But all he could see was his unkempt beard and how his hair sat like a messy mop atop his head. He shot his intro video in his bedroom. It seemed like a good idea at the time, a way for the audience to connect with the real him. But as he watched, the only thing he could focus on was the dirty clothes strewn about the room, his stained underwear visible in the corner of the screen. His stomach dropped and he started to get a bad feeling about his submission video.
His guitar appeared in view, a heavily stickered, cheapy black and white fender with a dent on one side. The night he dented it, he was ready to swear off his music career. He had been grinding away at it for years, but the best he could get was playing in the same dive bar every Friday night for thirty bucks and some free beer. He was tired of being broke, of being unknown, he was tired of writing songs that no one would ever hear. The next Friday, he announced that he was retiring from music. Two drunks in the corner bobbed their heads at him, but otherwise his statement went unnoticed, causing a rage to fill up within him. Was that all he was worth? Was that what all his time and hard work amounted to? He gave up girlfriends and real job opportunities that could have gotten him somewhere in life, gave it all up for music, and this is where it landed him? He brought his guitar down upon the stage in a rage, ready to smash it into a million pieces, ready to destroy it like it had destroyed his life. But instead, it landed with a dull thud, the stage denting the guitar and nothing more. He looked up to see an add for Music or Die on the screen of the television in the far corner of the bar, and took it as a sign that he wasn’t supposed to quit. From then on, it was his lucky guitar. When he was presented the opportunity to send in a submission to the show, there was no question which guitar he would use.
A wave of nausea washed over him as he watched himself strum the guitar. It bleated, barely able to hold a tune, the sound of the guitar alone pretty embarrassing, but then he began to sing, his voice wavering. He sounded awful. How could he have been so stupid? His parents and the few friends he had warned him to re-think this idea. They told him to save up the money to professionally produce his submission video. They told him to consider voice lessons. But he wouldn’t hear any of it. He wanted the audience to see the real him, to see him as a person, not some manufactured sob story designed to elicit votes. He wanted his music to speak for itself, for the audience to vote for him based upon his talent alone. But now, as he watched his submission video, he kicked himself. If he didn’t get voted off, it would be close. Sweat broke out on his brow.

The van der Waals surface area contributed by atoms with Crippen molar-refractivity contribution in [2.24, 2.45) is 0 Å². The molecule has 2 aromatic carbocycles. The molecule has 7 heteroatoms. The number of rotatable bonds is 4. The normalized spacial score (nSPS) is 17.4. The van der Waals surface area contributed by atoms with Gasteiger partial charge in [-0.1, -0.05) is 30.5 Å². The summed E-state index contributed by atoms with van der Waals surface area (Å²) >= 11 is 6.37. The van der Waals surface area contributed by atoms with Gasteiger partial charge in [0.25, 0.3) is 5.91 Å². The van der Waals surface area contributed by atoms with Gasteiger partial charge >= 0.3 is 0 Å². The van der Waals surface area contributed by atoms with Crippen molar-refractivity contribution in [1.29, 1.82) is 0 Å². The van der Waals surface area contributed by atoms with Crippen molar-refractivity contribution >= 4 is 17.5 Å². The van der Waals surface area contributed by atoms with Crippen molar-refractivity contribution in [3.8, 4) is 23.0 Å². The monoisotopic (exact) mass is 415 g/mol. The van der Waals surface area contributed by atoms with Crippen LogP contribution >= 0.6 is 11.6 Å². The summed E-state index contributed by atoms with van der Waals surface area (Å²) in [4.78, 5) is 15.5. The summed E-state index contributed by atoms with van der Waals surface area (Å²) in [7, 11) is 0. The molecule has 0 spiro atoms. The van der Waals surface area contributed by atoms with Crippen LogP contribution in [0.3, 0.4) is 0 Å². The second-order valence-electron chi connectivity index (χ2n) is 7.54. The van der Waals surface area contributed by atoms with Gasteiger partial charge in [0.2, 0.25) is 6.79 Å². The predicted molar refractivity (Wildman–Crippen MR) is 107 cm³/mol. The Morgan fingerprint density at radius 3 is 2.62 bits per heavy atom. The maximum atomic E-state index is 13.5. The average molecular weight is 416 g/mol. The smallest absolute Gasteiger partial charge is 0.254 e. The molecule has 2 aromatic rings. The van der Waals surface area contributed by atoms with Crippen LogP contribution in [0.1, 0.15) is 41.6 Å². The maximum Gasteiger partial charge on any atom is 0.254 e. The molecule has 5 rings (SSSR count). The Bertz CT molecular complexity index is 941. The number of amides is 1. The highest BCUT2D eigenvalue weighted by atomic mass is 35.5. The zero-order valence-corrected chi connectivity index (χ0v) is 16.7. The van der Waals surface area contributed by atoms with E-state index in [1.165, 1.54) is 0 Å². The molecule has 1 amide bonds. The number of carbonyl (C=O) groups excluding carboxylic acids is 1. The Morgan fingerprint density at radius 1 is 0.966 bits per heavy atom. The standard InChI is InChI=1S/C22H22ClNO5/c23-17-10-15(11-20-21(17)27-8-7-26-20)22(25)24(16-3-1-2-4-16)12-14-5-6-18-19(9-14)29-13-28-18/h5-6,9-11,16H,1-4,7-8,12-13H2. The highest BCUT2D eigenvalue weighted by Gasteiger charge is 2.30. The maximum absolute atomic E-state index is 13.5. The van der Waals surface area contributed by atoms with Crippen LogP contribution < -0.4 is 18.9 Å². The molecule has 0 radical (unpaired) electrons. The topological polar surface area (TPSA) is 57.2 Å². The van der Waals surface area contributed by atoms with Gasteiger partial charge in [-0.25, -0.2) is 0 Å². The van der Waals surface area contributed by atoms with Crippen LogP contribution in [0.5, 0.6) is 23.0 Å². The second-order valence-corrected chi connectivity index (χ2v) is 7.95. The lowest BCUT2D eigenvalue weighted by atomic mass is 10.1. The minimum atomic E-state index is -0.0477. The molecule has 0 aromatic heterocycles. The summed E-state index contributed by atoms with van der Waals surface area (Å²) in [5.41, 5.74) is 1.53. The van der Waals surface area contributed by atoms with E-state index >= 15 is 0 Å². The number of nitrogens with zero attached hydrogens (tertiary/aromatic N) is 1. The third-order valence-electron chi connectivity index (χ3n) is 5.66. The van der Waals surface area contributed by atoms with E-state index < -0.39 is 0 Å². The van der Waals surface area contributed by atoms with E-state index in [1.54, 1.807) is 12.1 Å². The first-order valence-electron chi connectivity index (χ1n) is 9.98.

His video ended and the screen changed, the headshots of all four contestants appeared, their names and a counter under each person’s picture. The first two contestant’s scores were locked in from an earlier round of voting, each one amassing 10,000 and 20,000 votes, respectively. His counter, along with Emma Mae’s started at zero. Hers quickly jumped, first to 1,000, then 10,000, then 100,000. His eyes darted to his counter – twenty votes. Twenty? Was that even possible? No one ever received double-digit votes. The worst contestant in Music or Die history still received 150 votes. Was his counter broken? It went up another forty votes as he watched, proving that it wasn’t broken, just slow. Her counter continued to rise – 500,000, 1 million. His counter flatlined at ninety as it started to flash, indicating that the votes were being finalized.
A lump formed in his throat as Emma Mae’s counter locked in at an unprecedented 6.8 million votes. Even though he didn’t want to look at his score, he had to know what the audience thought of him. 105 votes. He slumped in his chair, his body heavy with disappointment, as he sat there stunned. How could he have been so stupid? Why didn’t he submit a better video? If only he hadn’t been so cocky, so full of himself, if only he had taken a moment to listen to what his family and friends were trying to tell him. Not once during the submission process did he think about what being voted off the show actually meant. Of course, he knew. How could he not know? He had been watching the show for years. He knew what happened when someone lost. And yet, when presented with his contract, he signed on the dotted line without a second thought as to what he gave up.
As if on cue, Jake heard the soft shuffle of feet behind him and the click of a gun as it cocked.